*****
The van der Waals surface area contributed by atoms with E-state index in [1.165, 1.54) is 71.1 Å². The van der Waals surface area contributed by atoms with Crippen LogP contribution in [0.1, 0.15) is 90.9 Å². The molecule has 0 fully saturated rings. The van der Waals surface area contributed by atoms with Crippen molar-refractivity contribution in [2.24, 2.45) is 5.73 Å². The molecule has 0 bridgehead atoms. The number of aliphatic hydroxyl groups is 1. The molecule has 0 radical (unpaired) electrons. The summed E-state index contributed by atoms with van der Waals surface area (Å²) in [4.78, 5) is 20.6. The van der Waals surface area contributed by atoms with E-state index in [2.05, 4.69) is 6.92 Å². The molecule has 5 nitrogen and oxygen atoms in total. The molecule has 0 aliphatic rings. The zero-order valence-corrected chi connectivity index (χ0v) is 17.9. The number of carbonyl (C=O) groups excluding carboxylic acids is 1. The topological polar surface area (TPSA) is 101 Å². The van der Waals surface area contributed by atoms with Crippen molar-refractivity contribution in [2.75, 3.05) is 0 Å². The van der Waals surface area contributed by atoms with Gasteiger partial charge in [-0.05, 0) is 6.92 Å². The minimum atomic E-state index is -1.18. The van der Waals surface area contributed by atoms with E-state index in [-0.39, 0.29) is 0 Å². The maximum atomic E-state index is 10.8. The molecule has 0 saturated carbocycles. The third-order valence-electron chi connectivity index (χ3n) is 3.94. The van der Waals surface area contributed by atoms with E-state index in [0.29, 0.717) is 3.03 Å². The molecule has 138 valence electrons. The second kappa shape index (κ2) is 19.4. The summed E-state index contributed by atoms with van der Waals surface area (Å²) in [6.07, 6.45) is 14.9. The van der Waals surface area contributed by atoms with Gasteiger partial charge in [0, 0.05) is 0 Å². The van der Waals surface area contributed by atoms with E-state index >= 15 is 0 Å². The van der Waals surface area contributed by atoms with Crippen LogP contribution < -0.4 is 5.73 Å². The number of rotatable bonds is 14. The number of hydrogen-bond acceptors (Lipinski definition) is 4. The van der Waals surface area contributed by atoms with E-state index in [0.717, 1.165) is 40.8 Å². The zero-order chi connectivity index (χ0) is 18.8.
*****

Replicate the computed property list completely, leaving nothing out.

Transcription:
The van der Waals surface area contributed by atoms with E-state index in [1.165, 1.54) is 71.1 Å². The van der Waals surface area contributed by atoms with Crippen LogP contribution in [0.1, 0.15) is 90.9 Å². The molecule has 0 fully saturated rings. The van der Waals surface area contributed by atoms with Crippen molar-refractivity contribution in [2.24, 2.45) is 5.73 Å². The molecule has 0 bridgehead atoms. The number of aliphatic hydroxyl groups is 1. The molecule has 0 radical (unpaired) electrons. The summed E-state index contributed by atoms with van der Waals surface area (Å²) in [4.78, 5) is 20.6. The van der Waals surface area contributed by atoms with E-state index in [2.05, 4.69) is 6.92 Å². The molecule has 5 nitrogen and oxygen atoms in total. The molecule has 0 aliphatic rings. The zero-order valence-corrected chi connectivity index (χ0v) is 17.9. The number of carbonyl (C=O) groups excluding carboxylic acids is 1. The topological polar surface area (TPSA) is 101 Å². The van der Waals surface area contributed by atoms with Crippen molar-refractivity contribution in [2.75, 3.05) is 0 Å². The van der Waals surface area contributed by atoms with Gasteiger partial charge in [-0.05, 0) is 6.92 Å². The minimum atomic E-state index is -1.18. The van der Waals surface area contributed by atoms with E-state index in [-0.39, 0.29) is 0 Å². The maximum atomic E-state index is 10.8. The molecule has 0 saturated carbocycles. The third-order valence-electron chi connectivity index (χ3n) is 3.94. The van der Waals surface area contributed by atoms with E-state index in [0.29, 0.717) is 3.03 Å². The molecule has 138 valence electrons. The second kappa shape index (κ2) is 19.4. The summed E-state index contributed by atoms with van der Waals surface area (Å²) in [6.07, 6.45) is 14.9. The van der Waals surface area contributed by atoms with Gasteiger partial charge in [0, 0.05) is 0 Å². The van der Waals surface area contributed by atoms with E-state index >= 15 is 0 Å². The van der Waals surface area contributed by atoms with Crippen LogP contribution < -0.4 is 5.73 Å². The number of rotatable bonds is 14. The number of hydrogen-bond acceptors (Lipinski definition) is 4. The van der Waals surface area contributed by atoms with E-state index in [0.717, 1.165) is 40.8 Å². The zero-order chi connectivity index (χ0) is 18.8.